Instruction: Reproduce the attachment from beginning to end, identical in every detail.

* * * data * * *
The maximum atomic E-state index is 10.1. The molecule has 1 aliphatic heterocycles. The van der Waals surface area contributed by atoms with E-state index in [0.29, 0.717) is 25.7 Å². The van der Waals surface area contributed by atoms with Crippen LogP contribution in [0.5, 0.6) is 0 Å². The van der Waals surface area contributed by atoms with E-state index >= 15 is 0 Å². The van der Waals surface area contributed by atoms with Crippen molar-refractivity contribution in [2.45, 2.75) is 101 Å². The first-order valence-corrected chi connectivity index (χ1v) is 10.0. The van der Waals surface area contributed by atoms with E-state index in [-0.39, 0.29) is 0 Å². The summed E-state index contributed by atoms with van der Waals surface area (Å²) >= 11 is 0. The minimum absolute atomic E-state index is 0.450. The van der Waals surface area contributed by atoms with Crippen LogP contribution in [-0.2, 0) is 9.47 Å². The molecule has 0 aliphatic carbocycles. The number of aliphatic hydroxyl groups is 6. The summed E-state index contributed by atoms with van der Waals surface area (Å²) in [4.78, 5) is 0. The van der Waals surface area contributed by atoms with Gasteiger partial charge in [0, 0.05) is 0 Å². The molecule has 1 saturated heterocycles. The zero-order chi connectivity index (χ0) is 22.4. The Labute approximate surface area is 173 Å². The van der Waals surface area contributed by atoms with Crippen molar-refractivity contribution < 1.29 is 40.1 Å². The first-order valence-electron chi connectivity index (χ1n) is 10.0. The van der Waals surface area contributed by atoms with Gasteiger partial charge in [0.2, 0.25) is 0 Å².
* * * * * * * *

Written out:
The maximum atomic E-state index is 10.1. The molecule has 1 aliphatic heterocycles. The van der Waals surface area contributed by atoms with E-state index in [0.29, 0.717) is 25.7 Å². The van der Waals surface area contributed by atoms with Crippen LogP contribution in [0.5, 0.6) is 0 Å². The van der Waals surface area contributed by atoms with E-state index >= 15 is 0 Å². The van der Waals surface area contributed by atoms with Crippen molar-refractivity contribution in [2.45, 2.75) is 101 Å². The first-order valence-corrected chi connectivity index (χ1v) is 10.0. The van der Waals surface area contributed by atoms with E-state index in [-0.39, 0.29) is 0 Å². The summed E-state index contributed by atoms with van der Waals surface area (Å²) >= 11 is 0. The minimum absolute atomic E-state index is 0.450. The van der Waals surface area contributed by atoms with Crippen LogP contribution in [-0.2, 0) is 9.47 Å². The molecule has 0 aliphatic carbocycles. The number of aliphatic hydroxyl groups is 6. The summed E-state index contributed by atoms with van der Waals surface area (Å²) in [4.78, 5) is 0. The van der Waals surface area contributed by atoms with Gasteiger partial charge in [0, 0.05) is 0 Å². The molecule has 1 saturated heterocycles. The zero-order chi connectivity index (χ0) is 22.4. The Labute approximate surface area is 173 Å². The van der Waals surface area contributed by atoms with Crippen molar-refractivity contribution < 1.29 is 40.1 Å². The first-order valence-electron chi connectivity index (χ1n) is 10.0. The van der Waals surface area contributed by atoms with Gasteiger partial charge in [0.2, 0.25) is 0 Å².